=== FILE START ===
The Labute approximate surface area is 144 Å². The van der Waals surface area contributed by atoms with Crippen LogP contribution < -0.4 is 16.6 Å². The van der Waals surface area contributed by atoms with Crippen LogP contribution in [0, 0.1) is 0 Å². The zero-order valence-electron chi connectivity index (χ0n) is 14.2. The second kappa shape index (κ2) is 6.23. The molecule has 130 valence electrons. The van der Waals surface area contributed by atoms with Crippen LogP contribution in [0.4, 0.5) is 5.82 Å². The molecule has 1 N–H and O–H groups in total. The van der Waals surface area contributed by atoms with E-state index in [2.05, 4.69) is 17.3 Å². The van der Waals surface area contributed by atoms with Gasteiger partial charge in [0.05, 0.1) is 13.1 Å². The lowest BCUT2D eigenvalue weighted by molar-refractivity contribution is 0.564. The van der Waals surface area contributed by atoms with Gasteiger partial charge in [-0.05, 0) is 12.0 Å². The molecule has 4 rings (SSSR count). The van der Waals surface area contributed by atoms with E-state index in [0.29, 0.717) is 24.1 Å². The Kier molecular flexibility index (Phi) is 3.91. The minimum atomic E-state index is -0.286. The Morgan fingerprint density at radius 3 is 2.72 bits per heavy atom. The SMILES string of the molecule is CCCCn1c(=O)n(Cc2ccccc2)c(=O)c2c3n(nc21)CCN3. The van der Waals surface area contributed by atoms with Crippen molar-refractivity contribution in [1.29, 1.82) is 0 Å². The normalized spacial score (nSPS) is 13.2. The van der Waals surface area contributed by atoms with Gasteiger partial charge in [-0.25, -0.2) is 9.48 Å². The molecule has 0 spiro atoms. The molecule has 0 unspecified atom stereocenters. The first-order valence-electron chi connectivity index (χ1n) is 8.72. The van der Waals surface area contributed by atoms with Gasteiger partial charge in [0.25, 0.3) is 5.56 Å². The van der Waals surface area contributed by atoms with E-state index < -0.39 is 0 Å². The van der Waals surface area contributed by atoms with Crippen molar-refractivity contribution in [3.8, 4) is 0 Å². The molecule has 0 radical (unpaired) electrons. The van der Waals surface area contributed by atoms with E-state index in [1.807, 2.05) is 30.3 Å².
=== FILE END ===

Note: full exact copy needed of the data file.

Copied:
The Labute approximate surface area is 144 Å². The van der Waals surface area contributed by atoms with Crippen LogP contribution < -0.4 is 16.6 Å². The van der Waals surface area contributed by atoms with Crippen LogP contribution in [0, 0.1) is 0 Å². The zero-order valence-electron chi connectivity index (χ0n) is 14.2. The second kappa shape index (κ2) is 6.23. The molecule has 130 valence electrons. The van der Waals surface area contributed by atoms with Crippen LogP contribution in [0.4, 0.5) is 5.82 Å². The molecule has 1 N–H and O–H groups in total. The van der Waals surface area contributed by atoms with E-state index in [2.05, 4.69) is 17.3 Å². The van der Waals surface area contributed by atoms with Gasteiger partial charge in [0.05, 0.1) is 13.1 Å². The lowest BCUT2D eigenvalue weighted by molar-refractivity contribution is 0.564. The van der Waals surface area contributed by atoms with Gasteiger partial charge in [-0.05, 0) is 12.0 Å². The molecule has 4 rings (SSSR count). The van der Waals surface area contributed by atoms with E-state index in [0.29, 0.717) is 24.1 Å². The Kier molecular flexibility index (Phi) is 3.91. The minimum atomic E-state index is -0.286. The Morgan fingerprint density at radius 3 is 2.72 bits per heavy atom. The SMILES string of the molecule is CCCCn1c(=O)n(Cc2ccccc2)c(=O)c2c3n(nc21)CCN3. The van der Waals surface area contributed by atoms with Crippen molar-refractivity contribution in [1.29, 1.82) is 0 Å². The normalized spacial score (nSPS) is 13.2. The van der Waals surface area contributed by atoms with Gasteiger partial charge in [-0.25, -0.2) is 9.48 Å². The molecule has 0 spiro atoms. The molecule has 0 unspecified atom stereocenters. The first-order valence-electron chi connectivity index (χ1n) is 8.72. The van der Waals surface area contributed by atoms with Gasteiger partial charge in [0.25, 0.3) is 5.56 Å². The van der Waals surface area contributed by atoms with E-state index < -0.39 is 0 Å². The van der Waals surface area contributed by atoms with Crippen molar-refractivity contribution in [3.8, 4) is 0 Å². The molecule has 0 radical (unpaired) electrons. The van der Waals surface area contributed by atoms with E-state index in [1.807, 2.05) is 30.3 Å².